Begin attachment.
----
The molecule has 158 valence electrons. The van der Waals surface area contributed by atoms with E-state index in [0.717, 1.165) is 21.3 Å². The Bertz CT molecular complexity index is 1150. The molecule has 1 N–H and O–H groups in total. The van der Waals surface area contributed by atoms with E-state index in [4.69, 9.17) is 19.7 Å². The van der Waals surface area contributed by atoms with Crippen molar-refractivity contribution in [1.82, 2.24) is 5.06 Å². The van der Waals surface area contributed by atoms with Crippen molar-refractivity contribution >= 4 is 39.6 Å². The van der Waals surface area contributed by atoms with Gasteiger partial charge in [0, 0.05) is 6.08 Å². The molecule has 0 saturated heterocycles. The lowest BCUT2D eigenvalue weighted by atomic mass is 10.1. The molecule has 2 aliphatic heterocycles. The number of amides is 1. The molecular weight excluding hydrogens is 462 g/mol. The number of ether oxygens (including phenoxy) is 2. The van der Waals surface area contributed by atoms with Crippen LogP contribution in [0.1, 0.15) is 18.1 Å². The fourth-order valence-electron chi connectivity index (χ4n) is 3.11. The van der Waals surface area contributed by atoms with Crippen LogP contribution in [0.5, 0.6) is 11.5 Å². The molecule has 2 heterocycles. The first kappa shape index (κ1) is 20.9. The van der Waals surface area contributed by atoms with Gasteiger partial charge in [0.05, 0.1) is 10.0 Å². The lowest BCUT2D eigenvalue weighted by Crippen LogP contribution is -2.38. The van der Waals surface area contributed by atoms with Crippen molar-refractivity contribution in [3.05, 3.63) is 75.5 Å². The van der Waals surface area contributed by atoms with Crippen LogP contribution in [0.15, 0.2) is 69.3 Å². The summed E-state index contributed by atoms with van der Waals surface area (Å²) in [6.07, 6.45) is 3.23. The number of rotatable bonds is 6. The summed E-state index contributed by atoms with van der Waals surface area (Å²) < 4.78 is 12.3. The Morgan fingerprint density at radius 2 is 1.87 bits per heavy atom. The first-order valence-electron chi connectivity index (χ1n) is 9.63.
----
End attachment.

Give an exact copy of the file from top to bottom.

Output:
The molecule has 158 valence electrons. The van der Waals surface area contributed by atoms with E-state index in [0.717, 1.165) is 21.3 Å². The Bertz CT molecular complexity index is 1150. The molecule has 1 N–H and O–H groups in total. The van der Waals surface area contributed by atoms with E-state index in [4.69, 9.17) is 19.7 Å². The van der Waals surface area contributed by atoms with Crippen molar-refractivity contribution in [1.82, 2.24) is 5.06 Å². The van der Waals surface area contributed by atoms with Crippen molar-refractivity contribution >= 4 is 39.6 Å². The van der Waals surface area contributed by atoms with Gasteiger partial charge in [0, 0.05) is 6.08 Å². The molecule has 0 saturated heterocycles. The lowest BCUT2D eigenvalue weighted by atomic mass is 10.1. The molecule has 2 aliphatic heterocycles. The number of amides is 1. The molecular weight excluding hydrogens is 462 g/mol. The number of ether oxygens (including phenoxy) is 2. The van der Waals surface area contributed by atoms with Crippen LogP contribution in [0.1, 0.15) is 18.1 Å². The fourth-order valence-electron chi connectivity index (χ4n) is 3.11. The van der Waals surface area contributed by atoms with Crippen LogP contribution in [0.5, 0.6) is 11.5 Å². The molecule has 2 heterocycles. The first kappa shape index (κ1) is 20.9. The van der Waals surface area contributed by atoms with Gasteiger partial charge in [0.05, 0.1) is 10.0 Å². The lowest BCUT2D eigenvalue weighted by Crippen LogP contribution is -2.38. The van der Waals surface area contributed by atoms with Crippen molar-refractivity contribution in [3.05, 3.63) is 75.5 Å². The van der Waals surface area contributed by atoms with Crippen LogP contribution in [0.15, 0.2) is 69.3 Å². The summed E-state index contributed by atoms with van der Waals surface area (Å²) in [6.07, 6.45) is 3.23. The number of rotatable bonds is 6. The summed E-state index contributed by atoms with van der Waals surface area (Å²) < 4.78 is 12.3. The Morgan fingerprint density at radius 2 is 1.87 bits per heavy atom. The first-order valence-electron chi connectivity index (χ1n) is 9.63.